(LOS ANGELES) — Legendary talk show host Larry King, whose career took him from local to syndicated radio to global TV stardom, has died at age 87.
A statement from King’s production company, Ora Media, posted on King’s official Twitter announced his death “with profound sadness,” saying King “passed away this morning at age 87 at Cedars-Sinai Medical Center in Los Angeles.” A spokesperson for King’s family also confirmed his death to ABC News.
On January 2, King was hospitalized for COVID-19 at Cedars-Sinai Medical Center in Los Angeles, a source close to the King family told ABC News then.
King overcame several health challenges over the years, including a heart attack that led to bypass surgery and ultimately encouraged King to quit smoking. King also survived lung cancer and underwent surgery at Cedars-Sinai in 2017, and was treated for prostate cancer in 1999.
In 2019, King suffered a stroke that left him unable to walk on his left foot, and he was sometimes seen using a wheelchair afterward.” I never thought I’d be 86,” King told Page Six at the time. “My father died when he was 43, 44. I thought I would die too.” “I have no complaints. Everything that’s happened to me, I’m grateful for,” he added. “Maybe that sounds cliché, but I’m really, really grateful.”
The award-winning newsman, whose lengthy career earned him the nickname “The Iron Horse of Broadcasting,” was known for his gravelly baritone, signature suspenders and straightforward questions, a style honed over the course of tens of thousands of interviews on the radio and television.
Born Lawrence Harvey Zeiger, the Brooklyn native wanted to be on the radio from a young age. After graduating high school, he got his first radio job in Florida in the 1950s. He got his first break on-air in Miami, where he became known by the moniker Larry King, which he ultimately made his legal name.
In 1978, King began hosting the nationally-syndicated The Larry King Show on the Mutual Broadcasting System, which he hosted for 16 years before stepping down in 1994. During that time, he also made the move to TV, and hosted the CNN program Larry King Live from 1985 to 2010. Oprah Winfrey notably endorsed Barack Obama on the show during the 2008 presidential campaign.
In recent years, King hosted Larry King Now on Hulu, RT American and Ora TV, the latter a production company King co-founded with Mexican billionaire Carlos Slim in 2012. King was also hosting the show Politicking with Larry King on the channels until his death.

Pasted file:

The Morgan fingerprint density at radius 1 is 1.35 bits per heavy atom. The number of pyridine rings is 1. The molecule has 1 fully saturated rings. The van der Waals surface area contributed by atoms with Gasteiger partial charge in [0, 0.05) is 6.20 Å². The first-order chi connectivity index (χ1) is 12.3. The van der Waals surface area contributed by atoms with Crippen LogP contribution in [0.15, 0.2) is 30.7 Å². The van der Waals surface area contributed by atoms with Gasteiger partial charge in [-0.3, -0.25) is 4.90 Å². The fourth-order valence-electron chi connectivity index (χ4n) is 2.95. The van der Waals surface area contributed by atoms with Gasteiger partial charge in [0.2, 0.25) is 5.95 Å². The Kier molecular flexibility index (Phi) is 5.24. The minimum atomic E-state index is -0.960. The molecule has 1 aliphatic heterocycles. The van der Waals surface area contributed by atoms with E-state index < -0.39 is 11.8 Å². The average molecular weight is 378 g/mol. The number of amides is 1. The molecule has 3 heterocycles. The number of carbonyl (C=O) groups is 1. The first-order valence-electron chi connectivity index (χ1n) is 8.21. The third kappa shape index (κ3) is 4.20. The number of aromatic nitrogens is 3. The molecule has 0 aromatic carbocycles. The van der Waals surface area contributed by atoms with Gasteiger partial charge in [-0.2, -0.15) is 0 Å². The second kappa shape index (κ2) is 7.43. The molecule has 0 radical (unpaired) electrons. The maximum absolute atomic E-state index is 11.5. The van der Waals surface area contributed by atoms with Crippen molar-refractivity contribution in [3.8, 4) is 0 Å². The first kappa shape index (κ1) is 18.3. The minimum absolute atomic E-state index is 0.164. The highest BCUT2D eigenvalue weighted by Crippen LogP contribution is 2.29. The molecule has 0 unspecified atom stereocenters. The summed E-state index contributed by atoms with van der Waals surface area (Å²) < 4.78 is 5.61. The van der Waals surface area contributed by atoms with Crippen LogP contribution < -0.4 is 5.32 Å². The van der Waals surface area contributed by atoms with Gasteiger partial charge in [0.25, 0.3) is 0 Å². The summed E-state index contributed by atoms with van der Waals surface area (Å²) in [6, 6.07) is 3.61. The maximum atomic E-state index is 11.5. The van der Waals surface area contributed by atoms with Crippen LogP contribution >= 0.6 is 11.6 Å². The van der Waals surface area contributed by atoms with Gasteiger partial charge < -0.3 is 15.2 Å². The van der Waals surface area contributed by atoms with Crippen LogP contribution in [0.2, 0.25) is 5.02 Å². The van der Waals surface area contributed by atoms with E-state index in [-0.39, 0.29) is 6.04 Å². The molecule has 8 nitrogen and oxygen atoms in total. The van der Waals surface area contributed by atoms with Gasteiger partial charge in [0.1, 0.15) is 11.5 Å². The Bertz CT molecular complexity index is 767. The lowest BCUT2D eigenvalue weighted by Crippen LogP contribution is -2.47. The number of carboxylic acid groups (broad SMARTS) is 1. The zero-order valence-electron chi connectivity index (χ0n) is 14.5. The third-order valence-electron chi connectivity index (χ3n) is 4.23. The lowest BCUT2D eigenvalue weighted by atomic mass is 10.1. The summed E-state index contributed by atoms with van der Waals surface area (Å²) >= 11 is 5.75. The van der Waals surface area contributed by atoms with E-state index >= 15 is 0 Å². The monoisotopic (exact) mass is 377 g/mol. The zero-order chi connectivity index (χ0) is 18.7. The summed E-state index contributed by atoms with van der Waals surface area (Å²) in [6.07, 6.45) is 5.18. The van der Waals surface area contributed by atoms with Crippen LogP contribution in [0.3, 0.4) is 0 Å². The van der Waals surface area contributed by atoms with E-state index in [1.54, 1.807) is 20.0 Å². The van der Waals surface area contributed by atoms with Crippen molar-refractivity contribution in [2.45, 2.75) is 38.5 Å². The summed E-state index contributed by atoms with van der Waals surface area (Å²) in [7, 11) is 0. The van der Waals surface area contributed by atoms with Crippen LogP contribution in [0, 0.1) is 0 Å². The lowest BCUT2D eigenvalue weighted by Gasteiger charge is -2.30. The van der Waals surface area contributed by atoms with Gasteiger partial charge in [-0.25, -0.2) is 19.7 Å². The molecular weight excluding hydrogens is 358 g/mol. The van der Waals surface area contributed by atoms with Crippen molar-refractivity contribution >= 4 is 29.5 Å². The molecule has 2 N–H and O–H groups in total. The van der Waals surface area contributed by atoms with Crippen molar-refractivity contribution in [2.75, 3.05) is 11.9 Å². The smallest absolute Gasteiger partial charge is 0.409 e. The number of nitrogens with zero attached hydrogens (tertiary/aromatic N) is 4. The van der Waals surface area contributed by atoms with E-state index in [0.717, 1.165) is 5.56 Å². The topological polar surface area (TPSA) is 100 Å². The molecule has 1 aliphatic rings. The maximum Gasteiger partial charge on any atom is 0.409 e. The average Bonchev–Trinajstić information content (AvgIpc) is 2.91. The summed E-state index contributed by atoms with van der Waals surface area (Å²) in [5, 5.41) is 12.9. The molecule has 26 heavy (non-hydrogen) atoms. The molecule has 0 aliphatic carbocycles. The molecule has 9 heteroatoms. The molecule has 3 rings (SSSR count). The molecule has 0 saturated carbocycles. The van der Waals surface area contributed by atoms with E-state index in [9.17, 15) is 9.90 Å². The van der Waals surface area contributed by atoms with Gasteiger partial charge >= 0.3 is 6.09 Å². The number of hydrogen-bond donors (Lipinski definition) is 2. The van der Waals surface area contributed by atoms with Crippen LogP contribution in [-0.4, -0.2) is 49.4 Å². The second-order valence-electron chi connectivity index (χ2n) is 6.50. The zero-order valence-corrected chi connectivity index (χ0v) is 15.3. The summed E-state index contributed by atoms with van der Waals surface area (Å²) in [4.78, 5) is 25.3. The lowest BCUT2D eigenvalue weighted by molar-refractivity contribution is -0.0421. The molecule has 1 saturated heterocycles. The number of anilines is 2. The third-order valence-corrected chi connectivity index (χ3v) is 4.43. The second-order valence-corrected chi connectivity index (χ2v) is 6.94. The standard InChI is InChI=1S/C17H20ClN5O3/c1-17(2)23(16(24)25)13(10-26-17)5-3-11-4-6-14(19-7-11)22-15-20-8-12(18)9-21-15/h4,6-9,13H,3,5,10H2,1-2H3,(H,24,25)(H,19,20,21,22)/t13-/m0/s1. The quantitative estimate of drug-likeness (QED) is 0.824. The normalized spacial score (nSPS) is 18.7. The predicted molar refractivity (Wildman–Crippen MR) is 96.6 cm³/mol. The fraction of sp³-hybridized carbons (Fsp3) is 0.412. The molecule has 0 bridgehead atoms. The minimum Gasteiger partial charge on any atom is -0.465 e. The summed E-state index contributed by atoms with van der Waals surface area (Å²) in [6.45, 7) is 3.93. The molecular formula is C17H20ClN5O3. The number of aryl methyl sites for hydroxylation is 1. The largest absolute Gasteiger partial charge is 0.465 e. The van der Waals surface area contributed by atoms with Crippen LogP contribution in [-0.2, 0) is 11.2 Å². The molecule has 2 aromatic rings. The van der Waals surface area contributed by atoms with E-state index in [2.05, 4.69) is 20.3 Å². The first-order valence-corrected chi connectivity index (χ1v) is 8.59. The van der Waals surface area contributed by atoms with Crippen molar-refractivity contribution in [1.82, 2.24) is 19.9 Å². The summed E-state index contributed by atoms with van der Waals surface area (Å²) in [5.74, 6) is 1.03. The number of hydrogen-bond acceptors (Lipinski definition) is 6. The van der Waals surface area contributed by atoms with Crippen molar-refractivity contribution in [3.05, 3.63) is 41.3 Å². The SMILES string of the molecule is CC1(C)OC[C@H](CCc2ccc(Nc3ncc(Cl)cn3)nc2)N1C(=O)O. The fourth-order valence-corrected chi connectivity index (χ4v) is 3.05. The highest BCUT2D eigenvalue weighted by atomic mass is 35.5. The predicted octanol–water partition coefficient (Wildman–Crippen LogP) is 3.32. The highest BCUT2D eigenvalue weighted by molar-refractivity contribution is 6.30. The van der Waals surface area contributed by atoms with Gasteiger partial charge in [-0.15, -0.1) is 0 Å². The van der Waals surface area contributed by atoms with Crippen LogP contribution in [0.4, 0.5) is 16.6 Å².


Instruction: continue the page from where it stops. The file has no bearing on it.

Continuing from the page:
King didn’t escape controversy over his decades-long career. Most recently, in 2019, he unknowingly filmed a Chinese propaganda infomercial in a fake interview with a Russian journalist, as reported by ProPublica. “I never should have done it, obviously,” King told the publication then.
King was recognized with two Peabody Awards and one Emmy Award, among other honors. He was inducted into the National Radio Hall of Fame in 1989 and the Broadcasting Hall of Fame in 1992.
King has also authored several books, did voice work in TV shows and movies, including Shrek 2 and Bee Movie, and made cameos in TV shows and films, including Ghostbusters.
In 1988, a year after he survived a heart attack, the newsman founded the Larry King Cardiac Foundation to help those with heart disease pay for their medical treatment.
A lifelong Dodgers fan, from Brooklyn to Los Angeles, King was often seen behind home plate at Dodgers Stadium.
King was married eight times to seven women and had five children. In August, 2020, he revealed that two of his children had died within weeks of each other. Andy, 65, died of a heart attack on July 28, 2020, and Chaia, 51, passed away on August 20 shortly after a lung cancer diagnosis.
King is survived by his sons, Larry, Chance and Cannon, as well as nine grandchildren and four great-grandchildren.
By Meredith Deliso
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